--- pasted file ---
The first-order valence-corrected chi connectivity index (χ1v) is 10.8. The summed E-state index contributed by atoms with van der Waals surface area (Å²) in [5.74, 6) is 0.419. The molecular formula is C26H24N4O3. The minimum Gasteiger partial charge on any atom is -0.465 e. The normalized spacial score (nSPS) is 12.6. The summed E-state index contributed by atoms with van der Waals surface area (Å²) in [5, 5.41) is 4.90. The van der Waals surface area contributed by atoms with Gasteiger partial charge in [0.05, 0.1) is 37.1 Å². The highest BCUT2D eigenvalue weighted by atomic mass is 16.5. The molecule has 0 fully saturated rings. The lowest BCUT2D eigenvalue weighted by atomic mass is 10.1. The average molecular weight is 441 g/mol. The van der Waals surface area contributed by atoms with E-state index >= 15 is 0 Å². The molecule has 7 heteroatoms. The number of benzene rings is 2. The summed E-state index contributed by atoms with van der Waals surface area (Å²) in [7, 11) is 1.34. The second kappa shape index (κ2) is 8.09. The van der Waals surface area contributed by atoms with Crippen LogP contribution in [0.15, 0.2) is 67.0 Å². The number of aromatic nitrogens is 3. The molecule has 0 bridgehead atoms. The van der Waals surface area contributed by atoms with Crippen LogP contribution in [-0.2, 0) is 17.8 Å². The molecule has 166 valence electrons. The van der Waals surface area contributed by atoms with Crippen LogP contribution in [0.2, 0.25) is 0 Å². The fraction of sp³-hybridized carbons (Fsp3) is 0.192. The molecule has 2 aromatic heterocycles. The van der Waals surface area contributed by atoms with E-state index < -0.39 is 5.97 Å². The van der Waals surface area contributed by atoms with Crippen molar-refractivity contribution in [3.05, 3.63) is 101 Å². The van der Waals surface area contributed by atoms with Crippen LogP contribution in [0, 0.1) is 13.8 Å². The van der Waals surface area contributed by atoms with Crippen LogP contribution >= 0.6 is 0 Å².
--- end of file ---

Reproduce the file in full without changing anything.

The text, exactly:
The first-order valence-corrected chi connectivity index (χ1v) is 10.8. The summed E-state index contributed by atoms with van der Waals surface area (Å²) in [5.74, 6) is 0.419. The molecular formula is C26H24N4O3. The minimum Gasteiger partial charge on any atom is -0.465 e. The normalized spacial score (nSPS) is 12.6. The summed E-state index contributed by atoms with van der Waals surface area (Å²) in [5, 5.41) is 4.90. The van der Waals surface area contributed by atoms with Gasteiger partial charge in [0.05, 0.1) is 37.1 Å². The highest BCUT2D eigenvalue weighted by atomic mass is 16.5. The molecule has 0 fully saturated rings. The lowest BCUT2D eigenvalue weighted by atomic mass is 10.1. The average molecular weight is 441 g/mol. The van der Waals surface area contributed by atoms with E-state index >= 15 is 0 Å². The molecule has 7 heteroatoms. The number of benzene rings is 2. The summed E-state index contributed by atoms with van der Waals surface area (Å²) in [7, 11) is 1.34. The second kappa shape index (κ2) is 8.09. The van der Waals surface area contributed by atoms with Crippen LogP contribution in [0.15, 0.2) is 67.0 Å². The number of aromatic nitrogens is 3. The molecule has 0 bridgehead atoms. The van der Waals surface area contributed by atoms with Crippen LogP contribution in [-0.2, 0) is 17.8 Å². The molecule has 166 valence electrons. The van der Waals surface area contributed by atoms with Crippen LogP contribution in [0.2, 0.25) is 0 Å². The fraction of sp³-hybridized carbons (Fsp3) is 0.192. The molecule has 2 aromatic heterocycles. The van der Waals surface area contributed by atoms with E-state index < -0.39 is 5.97 Å². The van der Waals surface area contributed by atoms with Crippen molar-refractivity contribution in [3.05, 3.63) is 101 Å². The van der Waals surface area contributed by atoms with Crippen LogP contribution in [0, 0.1) is 13.8 Å². The van der Waals surface area contributed by atoms with Crippen LogP contribution >= 0.6 is 0 Å².